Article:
We are then creating an object of GraphQLRequest class and initializing it Query property with the string that represents the GraphQL query we want to execute from the client. We can specify the fields eg id, name, etc. as per client requirement.

var request = new GraphQLRequest

    Query = @"

We are then calling the SendQueryAsync method that accepts a response type as a generic parameter. For our query, we passed the PlayersResponseType object which we will implement shortly.

var response =  await _client.SendQueryAsync<PlayersResponseType>(request);

Finally, we are returning all the players we received from the server as an IEnumerable object.

return response.Data.Players;

We can now register our service in Program.cs file as follows:

builder.Services.AddScoped<IPlayerService, PlayerService>();

Creating Model Classes

In the above PlayerService class, we used some classes eg Player, PlayersResponseType, etc. Let’s implement those classes inside a Models folder of the project.


public partial class Player

    public int Id  get; set; 
    public int? ShirtNo  get; set; 
    public string? Name  get; set; 
    public int? PositionId  get; set; 
    public int? Appearances  get; set; 
    public int? Goals  get; set;  


public class PlayersResponseType

    public List<Player> Players  get; set; 

Running GraphQL Queries from ASP.NET Core

Let’s create an ASP.NET Core Razor Page Index.cshtml to quickly test our PlayerService class. The page code behind class will inject IPlayerService through the constructor and will call the GetAllPlayersAsync method of the PlayserService class to initialize a local Players property.


public class IndexModel : PageModel

    private readonly IPlayerService _playerService;

    public IEnumerable<Player>? Players  get; set; 

    public IndexModel(IPlayerService playerService)
        _playerService = playerService;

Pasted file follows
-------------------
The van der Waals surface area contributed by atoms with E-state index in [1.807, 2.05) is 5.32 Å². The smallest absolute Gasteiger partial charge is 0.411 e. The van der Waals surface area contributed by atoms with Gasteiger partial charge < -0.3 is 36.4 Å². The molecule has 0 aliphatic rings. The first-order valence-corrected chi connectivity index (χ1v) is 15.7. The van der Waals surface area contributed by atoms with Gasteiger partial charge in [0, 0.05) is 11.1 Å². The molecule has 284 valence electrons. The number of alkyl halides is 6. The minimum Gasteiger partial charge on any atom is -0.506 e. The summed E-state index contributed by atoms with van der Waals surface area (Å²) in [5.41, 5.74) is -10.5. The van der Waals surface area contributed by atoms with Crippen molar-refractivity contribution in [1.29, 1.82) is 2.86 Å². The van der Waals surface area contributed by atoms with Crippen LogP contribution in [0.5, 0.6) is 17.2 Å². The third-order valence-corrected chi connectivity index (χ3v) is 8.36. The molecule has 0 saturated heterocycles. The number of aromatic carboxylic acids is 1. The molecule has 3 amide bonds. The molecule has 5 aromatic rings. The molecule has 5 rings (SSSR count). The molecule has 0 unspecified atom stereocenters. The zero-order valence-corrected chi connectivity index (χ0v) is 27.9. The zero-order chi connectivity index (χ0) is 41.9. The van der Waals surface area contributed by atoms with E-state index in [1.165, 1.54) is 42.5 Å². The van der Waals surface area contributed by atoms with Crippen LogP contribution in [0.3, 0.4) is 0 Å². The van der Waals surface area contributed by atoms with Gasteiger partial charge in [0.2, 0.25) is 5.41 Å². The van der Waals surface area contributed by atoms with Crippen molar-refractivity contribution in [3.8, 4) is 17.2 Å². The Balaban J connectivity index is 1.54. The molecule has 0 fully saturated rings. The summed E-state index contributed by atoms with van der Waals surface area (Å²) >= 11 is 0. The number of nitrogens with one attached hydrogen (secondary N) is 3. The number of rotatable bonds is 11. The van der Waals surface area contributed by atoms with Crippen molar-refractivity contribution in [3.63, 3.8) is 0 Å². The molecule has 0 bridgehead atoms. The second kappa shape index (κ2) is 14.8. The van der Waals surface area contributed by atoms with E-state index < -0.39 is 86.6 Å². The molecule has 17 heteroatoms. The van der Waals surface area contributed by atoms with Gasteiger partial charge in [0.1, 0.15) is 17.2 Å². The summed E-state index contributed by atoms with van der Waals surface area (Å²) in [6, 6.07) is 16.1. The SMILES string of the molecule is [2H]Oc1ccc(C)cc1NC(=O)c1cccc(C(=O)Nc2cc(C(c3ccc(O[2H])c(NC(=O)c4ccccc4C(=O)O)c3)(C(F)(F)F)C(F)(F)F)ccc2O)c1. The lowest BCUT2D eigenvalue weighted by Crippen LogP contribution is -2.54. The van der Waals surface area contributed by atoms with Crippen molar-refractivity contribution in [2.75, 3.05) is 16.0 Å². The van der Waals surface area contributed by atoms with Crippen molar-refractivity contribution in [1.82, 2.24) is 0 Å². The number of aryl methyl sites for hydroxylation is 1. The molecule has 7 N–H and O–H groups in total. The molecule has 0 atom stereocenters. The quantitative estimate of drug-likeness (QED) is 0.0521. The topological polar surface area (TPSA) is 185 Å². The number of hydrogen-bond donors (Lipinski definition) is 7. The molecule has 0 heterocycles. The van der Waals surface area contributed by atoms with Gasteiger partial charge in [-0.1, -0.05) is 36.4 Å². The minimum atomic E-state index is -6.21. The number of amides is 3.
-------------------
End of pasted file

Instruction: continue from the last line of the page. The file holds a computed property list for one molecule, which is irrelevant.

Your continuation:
public async Task<IActionResult> OnGetAsync()
        Players = await _playerService.GetAllPlayersAsync();
        return Page();

The razor view will contain a simple HTML table that will iterate over the players and display the player’s information received from the GraphQL server endpoint.


@model IndexModel
    ViewData["Title"] = "Players";

    <h3>Players List</h3>
    <br />
    <table class="table">
                <th>Shirt No</th>
        @if (Model.Players != null)
            foreach (var player in Model.Players)
                    <td> @player.Id </td>
                    <td> @player.Name </td> 
                    <td> @player.ShirtNo </td> 
                    <td> @player.Appearances </td> 
                    <td> @player.Goals </td> 

Before you run both client and server applications, make sure both projects are set as the startup project in Visual Studio. This is important because we want our GraphQL server application up and running when the GraphQL client application is making API calls. For this task, you need to open Set Startup Projects… dialog from the Project menu.

Multiple Startup Projects in Visual Studio 2022

In the dialog, you need to select both AspNetCoreGraphQLServer and AspNetCoreGraphQLClient projects in the Multiple startup projects section.

Start GraphQL Server and Client in Parallel

Press F5 to run both server and client applications in parallel and you should see the client application showing the player’s information as shown in the screenshot below.

Displaying Data from GraphQL API Endpoint


In this post, we learned how to prepare a GraphQL client application in ASP.NET Core application using GraphQL.Client library and how to consume GraphQL APIs exposed by the servers. The complete source code including both AspNetCoreGraphQLServer and AspNetCoreGraphQLClient projects are available on GitHub so you can download and play with the code. If you have any comments or suggestions, please leave your comments below. Don’t forget to share this tutorial with your friends or community.